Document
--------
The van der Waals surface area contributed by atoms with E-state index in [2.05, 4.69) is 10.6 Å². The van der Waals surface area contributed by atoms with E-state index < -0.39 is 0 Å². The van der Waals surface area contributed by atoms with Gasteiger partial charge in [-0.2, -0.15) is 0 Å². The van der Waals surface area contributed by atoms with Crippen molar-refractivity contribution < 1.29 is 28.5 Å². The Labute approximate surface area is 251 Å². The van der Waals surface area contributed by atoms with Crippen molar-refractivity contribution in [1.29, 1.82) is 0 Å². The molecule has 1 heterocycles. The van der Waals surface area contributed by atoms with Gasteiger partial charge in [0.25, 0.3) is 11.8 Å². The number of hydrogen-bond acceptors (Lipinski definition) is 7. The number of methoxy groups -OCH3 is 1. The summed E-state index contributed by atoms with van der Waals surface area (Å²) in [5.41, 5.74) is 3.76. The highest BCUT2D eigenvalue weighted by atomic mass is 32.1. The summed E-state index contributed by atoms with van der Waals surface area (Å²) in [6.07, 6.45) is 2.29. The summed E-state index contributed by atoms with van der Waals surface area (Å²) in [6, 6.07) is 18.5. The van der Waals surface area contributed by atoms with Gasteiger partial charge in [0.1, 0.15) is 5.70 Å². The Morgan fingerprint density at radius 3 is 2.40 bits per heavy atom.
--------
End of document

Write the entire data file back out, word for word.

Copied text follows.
The van der Waals surface area contributed by atoms with E-state index in [2.05, 4.69) is 10.6 Å². The van der Waals surface area contributed by atoms with E-state index < -0.39 is 0 Å². The van der Waals surface area contributed by atoms with Gasteiger partial charge in [-0.2, -0.15) is 0 Å². The van der Waals surface area contributed by atoms with Crippen molar-refractivity contribution < 1.29 is 28.5 Å². The Labute approximate surface area is 251 Å². The van der Waals surface area contributed by atoms with Crippen molar-refractivity contribution in [1.29, 1.82) is 0 Å². The molecule has 1 heterocycles. The van der Waals surface area contributed by atoms with Gasteiger partial charge in [0.25, 0.3) is 11.8 Å². The number of hydrogen-bond acceptors (Lipinski definition) is 7. The number of methoxy groups -OCH3 is 1. The summed E-state index contributed by atoms with van der Waals surface area (Å²) in [5.41, 5.74) is 3.76. The highest BCUT2D eigenvalue weighted by atomic mass is 32.1. The summed E-state index contributed by atoms with van der Waals surface area (Å²) in [6.07, 6.45) is 2.29. The summed E-state index contributed by atoms with van der Waals surface area (Å²) in [6, 6.07) is 18.5. The van der Waals surface area contributed by atoms with Gasteiger partial charge in [0.1, 0.15) is 5.70 Å². The Morgan fingerprint density at radius 3 is 2.40 bits per heavy atom.